Life care planning

The Legal Point

By Catherine E. Sears, Esq., Attorney, The Peninsula Center for Estate and Lifelong Planning

Over the next 25 years, it is estimated that caring for elderly relatives will become as common as childcare. Most people want to stay at home or with an adult child, rather than enter a nursing home. However, most people also don’t want to be a burden on their children, or their children live far away or are too busy with their own lives to provide care. Additionally, many people don’t have children or don’t trust their children to make wise decisions on their behalf. A life care plan can address these issues and concerns.

It’s never too early to start thinking about this. So often, clients involve an elder law attorney only when there is a crisis: a diagnosis may have occurred several years ago or the family might be running out of money to pay for the senior’s long-term care needs. At this point, there are far fewer options available. Often, the senior is already living in a long-term care facility (despite, perhaps stating that she wanted to age in her own home), or Medicaid is needed imminently, which means that many asset protection strategies, which are subject to a five-year lookback period, are no longer available options. Therefore, by planning early, seniors can establish their overall priorities and plan to meet these goals, adapting as the medical or financial situation changes.

With a life care plan, the law firm is at the center of the aging process. So much of the aging process intersects with the law, including estate planning, long-term care planning and probate or trust administration. While the client is still healthy, the attorney creates a plan to protect the client and his assets based on his wishes, goals and priorities. This includes a review of the client’s current estate-planning documents to ensure that they meet his needs and includes the preparation of new estate-planning documents if the current documents are insufficient. It also involves an analysis of how to pay for care: for example, with long-term care insurance, Medicaid or paying out-of-pocket. By being involved from the start, instead of only becoming involved due to a crisis, a life care plan can maximize the legal options available to the client and ensure the client ages with dignity.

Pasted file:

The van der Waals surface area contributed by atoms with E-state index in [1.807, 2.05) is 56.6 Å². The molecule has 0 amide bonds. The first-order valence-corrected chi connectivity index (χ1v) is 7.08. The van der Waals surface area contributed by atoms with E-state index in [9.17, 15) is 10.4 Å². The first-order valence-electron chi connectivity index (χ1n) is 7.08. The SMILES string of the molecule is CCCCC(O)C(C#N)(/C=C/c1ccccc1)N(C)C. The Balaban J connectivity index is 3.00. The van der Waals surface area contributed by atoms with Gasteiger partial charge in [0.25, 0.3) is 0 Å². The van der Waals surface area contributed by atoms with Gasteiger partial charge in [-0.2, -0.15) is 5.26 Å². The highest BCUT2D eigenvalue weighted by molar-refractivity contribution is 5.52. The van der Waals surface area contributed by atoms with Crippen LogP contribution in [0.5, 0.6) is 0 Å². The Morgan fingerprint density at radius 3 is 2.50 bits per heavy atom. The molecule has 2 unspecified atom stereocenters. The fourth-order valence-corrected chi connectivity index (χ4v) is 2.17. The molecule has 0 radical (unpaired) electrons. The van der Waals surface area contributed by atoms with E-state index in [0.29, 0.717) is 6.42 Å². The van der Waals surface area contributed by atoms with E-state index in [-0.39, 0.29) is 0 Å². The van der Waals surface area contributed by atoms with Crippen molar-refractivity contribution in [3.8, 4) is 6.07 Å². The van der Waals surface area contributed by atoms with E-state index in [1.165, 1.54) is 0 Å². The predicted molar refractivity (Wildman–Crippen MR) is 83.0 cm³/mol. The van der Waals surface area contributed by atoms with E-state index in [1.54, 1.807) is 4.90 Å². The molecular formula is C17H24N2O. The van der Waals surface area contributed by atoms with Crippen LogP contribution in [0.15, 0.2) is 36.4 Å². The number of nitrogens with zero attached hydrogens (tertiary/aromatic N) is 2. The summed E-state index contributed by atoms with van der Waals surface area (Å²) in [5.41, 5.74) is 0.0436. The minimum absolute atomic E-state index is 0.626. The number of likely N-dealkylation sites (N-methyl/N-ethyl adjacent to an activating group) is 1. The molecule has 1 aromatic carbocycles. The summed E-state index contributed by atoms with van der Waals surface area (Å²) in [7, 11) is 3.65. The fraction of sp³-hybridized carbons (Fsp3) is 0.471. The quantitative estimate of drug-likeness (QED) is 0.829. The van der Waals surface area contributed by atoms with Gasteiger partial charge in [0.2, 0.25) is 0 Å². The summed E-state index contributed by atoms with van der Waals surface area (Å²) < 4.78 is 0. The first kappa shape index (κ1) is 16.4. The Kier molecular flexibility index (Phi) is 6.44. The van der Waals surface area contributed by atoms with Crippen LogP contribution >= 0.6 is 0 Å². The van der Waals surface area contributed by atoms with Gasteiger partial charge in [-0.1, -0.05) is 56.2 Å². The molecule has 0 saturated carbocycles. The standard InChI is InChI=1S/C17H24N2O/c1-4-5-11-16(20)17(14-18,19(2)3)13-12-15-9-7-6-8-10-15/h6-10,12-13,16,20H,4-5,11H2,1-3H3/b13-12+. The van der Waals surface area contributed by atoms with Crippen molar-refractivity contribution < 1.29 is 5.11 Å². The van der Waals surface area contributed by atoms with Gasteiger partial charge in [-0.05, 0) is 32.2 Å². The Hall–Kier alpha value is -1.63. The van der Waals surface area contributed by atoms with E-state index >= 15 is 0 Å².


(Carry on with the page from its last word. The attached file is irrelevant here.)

An elder care coordinator, who works for the law firm and has a background in social work or health care, visits the client and checks in with him routinely to ensure that his living situation is still appropriate for his health. This way, when a medical event happens, a plan will already be in place, which aligns with the client’s wishes.

The elder care coordinator serves as the eyes and ears for family members who are too busy or live too far away to help regularly. For clients without children or who do not trust their children, the law firm can serve not only as trustee of a trust or agent under a durable power of attorney, but also as agent under a medical power of attorney because the elder care coordinator knows exactly about the client’s medical situation.

Additionally, by involving a law firm from the beginning, families ensure that they avoid common mistakes made the first time they experience an aging-related crisis. Seniors can also reduce the risk of falling victim to elder financial abuse, since the law firm can monitor the finances to watch for suspicious transactions and advocate on the senior’s behalf if he does fall prey to a fraudulent situation.

There are many individual components to consider in planning for your aging. With a life care plan, you can take control of where and how you age and reduce the stress of loved ones.

This column is intended only for general information purposes; it is not to be construed as providing legal advice. Consult an attorney to discuss how the law applies to specific situations and how best to implement a plan that will meet individual goals.

Catherine E. Sears, Esq. is an attorney with The Peninsula Center for Estate and Lifelong Planning. She can be reached at 757-969-1900 or by email at Web address is

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